Swamp, hammock, peat bog, marshland, everglade, slough, fen, moor: all synonyms for large areas of wetlands with or without woody aquatic vegetation and with or without fresh water. Each near a shallow body of water, each tolerate periodical flooding, and each a valuable ecological habitat.
Throughout our years of camping experiences, we have included stopovers at several swampy areas in the Southeast and along the North Sea coast of Germany. The most extensive swamps in the United States are found along the Atlantic and Gulf coastal plains, examples being the Everglades of Florida, Dismal Swamp of Virginia, and Okefenokee Swamp of Georgia.
The long shadows and ever-changing reflections dance across the murky, sometimes greenish water as night approaches in the realm of trees and water. Its subtle setting both soothing yet mysterious in the darkness of a watery cypress forest. I’ve stood beneath towering Redwoods of northern California, inside massive rotted Sitka Spruce in Washington’s Olympic Peninsula National Park, and beside the ancient Bald and Tupelo Cypress at Cypress Swamp on the Natchez Trace Parkway. All encounters with an ecosystem and an environment which takes on a life of its own and provides an opportunity to see beyond myself and into God’s marvelous creation.
Interaction with such a foreign biological world can sometimes be life threatening, though. Anxious to capture the unique pitcher plants lining the road edge into the Okefenokee Swamp Park in Georgia, I darted out of the truck and traipsed on ahead while my husband gathered all his camera equipment from behind the driver’s seat.
Squatted in the grassy ditch, happily clicking the shutter button and oblivious to my surroundings, I peered up over my left shoulder as my husband approached from above. Eyes bulging but with complete control, he quietly encouraged me to move slowly back onto the road.
“Look behind you,” he warned. To my shock the alligator in the photograph was stealthily approaching from behind. I had managed to infiltrate his territory by blocking the well-worn path through his grassy habitat. I should have paid more attention to the sign that read, “Okefenokee City Limits, Caution: Alligator Crossing Next Three Miles.” One of the first things stressed in any self defense class is to “know your surroundings.” I had not.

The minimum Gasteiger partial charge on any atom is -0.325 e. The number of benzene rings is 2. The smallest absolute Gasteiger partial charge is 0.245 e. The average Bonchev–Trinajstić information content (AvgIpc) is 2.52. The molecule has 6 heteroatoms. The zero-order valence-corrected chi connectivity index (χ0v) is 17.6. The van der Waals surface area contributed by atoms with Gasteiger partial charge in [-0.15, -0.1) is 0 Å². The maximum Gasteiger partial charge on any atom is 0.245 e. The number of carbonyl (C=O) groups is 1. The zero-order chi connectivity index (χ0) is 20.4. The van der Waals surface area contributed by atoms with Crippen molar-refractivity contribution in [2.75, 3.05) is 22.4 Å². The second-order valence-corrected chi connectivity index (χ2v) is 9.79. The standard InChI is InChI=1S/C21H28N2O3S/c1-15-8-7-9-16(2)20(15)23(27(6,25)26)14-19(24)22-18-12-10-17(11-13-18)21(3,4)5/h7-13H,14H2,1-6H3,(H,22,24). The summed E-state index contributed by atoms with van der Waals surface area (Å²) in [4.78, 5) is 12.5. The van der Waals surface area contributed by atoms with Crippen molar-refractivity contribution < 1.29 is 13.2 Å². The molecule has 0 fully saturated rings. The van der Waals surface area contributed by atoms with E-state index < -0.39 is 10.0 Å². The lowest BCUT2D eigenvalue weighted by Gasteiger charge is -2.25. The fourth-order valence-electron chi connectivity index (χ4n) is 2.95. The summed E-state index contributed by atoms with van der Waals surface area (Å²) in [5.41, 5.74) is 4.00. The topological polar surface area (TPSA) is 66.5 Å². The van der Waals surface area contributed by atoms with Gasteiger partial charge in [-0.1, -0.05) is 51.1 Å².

Of course, you would have thought with this incident we both would have left dirt flying behind us as we rushed back to the truck. Not the case. We watched the alligator wind his way through the grass and back onto his regular route, but not until after a photo shoot. He seemed to pose for my inquisitive husband, gator teeth never revealed, just eyeballing the man behind the tripod. One creature scare was enough for one evening, so it was photograph the human being photographing his animal subject for me. Our gator subject soon slid into his watery home, probably tired of the intrusion.
What is it exactly that fascinates this vivid, mostly color-oriented photographer with a seemingly ominous, murky setting? Are there mysteries to be discovered beneath the liquid home or among tall vegetation of a few slithering creatures I’d rather not meet but would love to write about? Whatever the reason, below you will find a few images from my photo collection of swamp hopping with groping cypress knees and lurking predators, as well as photography shoots drenched in the stifling air.
Cypress Swamp, Natchez Trace Parkway, Mississippi
Everglades National Park, Florida
Everglades National Park, Florida (Slogging to an alligator hole. No, I would not attempt this again!)
Highlands Hammock State Park, Florida
Okefenokee Swamp, Georgia
Manatee Springs State Park, Florida
Swampy Area Outside Natchez, Mississippi
Brown’s Bottom, Natchez Trace Parkway, Mississippi
Wapanocca National Wildlife Refuge, Arkansas
Grossefehn, northwest Germany
(Future posts will include peat digging, moor dwelling, and fen images as well as information about my boggy ancestral heritage. If you can’t wait until then, go to http://www.wiesmoor-info.de/html/wiesmoor.html , click on moor)
Photo collection was gathered over an eight-year span and captured with three
Canon point-and-shoot cameras.
Warning: know your surroundings when in a swampy area. It’s a matter of life and
Want to saturate yourself in swampy knowledge, check out the following
For digital wetland saturation, take a look at www.corinthrose.com under This N’ That
Thanks for swampin’ with me.